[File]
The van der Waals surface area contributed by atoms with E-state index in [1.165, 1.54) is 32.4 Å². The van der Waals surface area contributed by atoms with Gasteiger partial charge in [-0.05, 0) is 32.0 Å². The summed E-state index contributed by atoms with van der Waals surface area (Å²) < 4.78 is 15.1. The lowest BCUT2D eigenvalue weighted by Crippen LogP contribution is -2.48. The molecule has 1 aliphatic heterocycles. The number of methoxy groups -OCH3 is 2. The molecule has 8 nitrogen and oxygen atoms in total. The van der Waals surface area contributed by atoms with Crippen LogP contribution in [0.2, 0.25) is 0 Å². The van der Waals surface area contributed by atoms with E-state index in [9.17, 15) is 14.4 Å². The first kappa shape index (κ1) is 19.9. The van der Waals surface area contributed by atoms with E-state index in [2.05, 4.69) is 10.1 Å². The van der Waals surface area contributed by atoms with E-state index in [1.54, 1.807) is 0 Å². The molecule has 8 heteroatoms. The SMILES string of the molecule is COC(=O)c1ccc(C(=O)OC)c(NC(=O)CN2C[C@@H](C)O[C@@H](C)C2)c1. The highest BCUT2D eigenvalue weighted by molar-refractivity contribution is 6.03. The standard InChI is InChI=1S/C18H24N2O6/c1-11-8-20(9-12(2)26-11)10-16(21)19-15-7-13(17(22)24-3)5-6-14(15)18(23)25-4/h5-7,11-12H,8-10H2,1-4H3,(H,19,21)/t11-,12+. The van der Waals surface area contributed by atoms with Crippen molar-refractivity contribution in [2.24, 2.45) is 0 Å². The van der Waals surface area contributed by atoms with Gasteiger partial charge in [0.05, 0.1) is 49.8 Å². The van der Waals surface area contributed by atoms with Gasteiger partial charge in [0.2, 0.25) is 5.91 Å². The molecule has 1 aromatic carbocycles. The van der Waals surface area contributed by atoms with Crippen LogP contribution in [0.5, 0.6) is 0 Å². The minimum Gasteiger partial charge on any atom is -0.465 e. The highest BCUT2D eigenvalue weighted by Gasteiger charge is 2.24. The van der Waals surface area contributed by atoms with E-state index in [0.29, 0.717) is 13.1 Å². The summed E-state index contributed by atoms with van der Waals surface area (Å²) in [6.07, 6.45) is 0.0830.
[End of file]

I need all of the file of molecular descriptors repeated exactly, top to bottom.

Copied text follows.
The van der Waals surface area contributed by atoms with E-state index in [1.165, 1.54) is 32.4 Å². The van der Waals surface area contributed by atoms with Gasteiger partial charge in [-0.05, 0) is 32.0 Å². The summed E-state index contributed by atoms with van der Waals surface area (Å²) < 4.78 is 15.1. The lowest BCUT2D eigenvalue weighted by Crippen LogP contribution is -2.48. The molecule has 1 aliphatic heterocycles. The number of methoxy groups -OCH3 is 2. The molecule has 8 nitrogen and oxygen atoms in total. The van der Waals surface area contributed by atoms with Crippen LogP contribution in [0.2, 0.25) is 0 Å². The van der Waals surface area contributed by atoms with E-state index in [9.17, 15) is 14.4 Å². The first kappa shape index (κ1) is 19.9. The van der Waals surface area contributed by atoms with E-state index in [2.05, 4.69) is 10.1 Å². The van der Waals surface area contributed by atoms with E-state index in [1.54, 1.807) is 0 Å². The molecule has 8 heteroatoms. The SMILES string of the molecule is COC(=O)c1ccc(C(=O)OC)c(NC(=O)CN2C[C@@H](C)O[C@@H](C)C2)c1. The highest BCUT2D eigenvalue weighted by molar-refractivity contribution is 6.03. The standard InChI is InChI=1S/C18H24N2O6/c1-11-8-20(9-12(2)26-11)10-16(21)19-15-7-13(17(22)24-3)5-6-14(15)18(23)25-4/h5-7,11-12H,8-10H2,1-4H3,(H,19,21)/t11-,12+. The van der Waals surface area contributed by atoms with Crippen molar-refractivity contribution in [2.24, 2.45) is 0 Å². The van der Waals surface area contributed by atoms with Gasteiger partial charge in [0.05, 0.1) is 49.8 Å². The van der Waals surface area contributed by atoms with Gasteiger partial charge in [0.2, 0.25) is 5.91 Å². The molecule has 1 aromatic carbocycles. The van der Waals surface area contributed by atoms with Crippen LogP contribution in [0.5, 0.6) is 0 Å². The minimum Gasteiger partial charge on any atom is -0.465 e. The highest BCUT2D eigenvalue weighted by Gasteiger charge is 2.24. The van der Waals surface area contributed by atoms with E-state index in [0.29, 0.717) is 13.1 Å². The summed E-state index contributed by atoms with van der Waals surface area (Å²) in [6.07, 6.45) is 0.0830.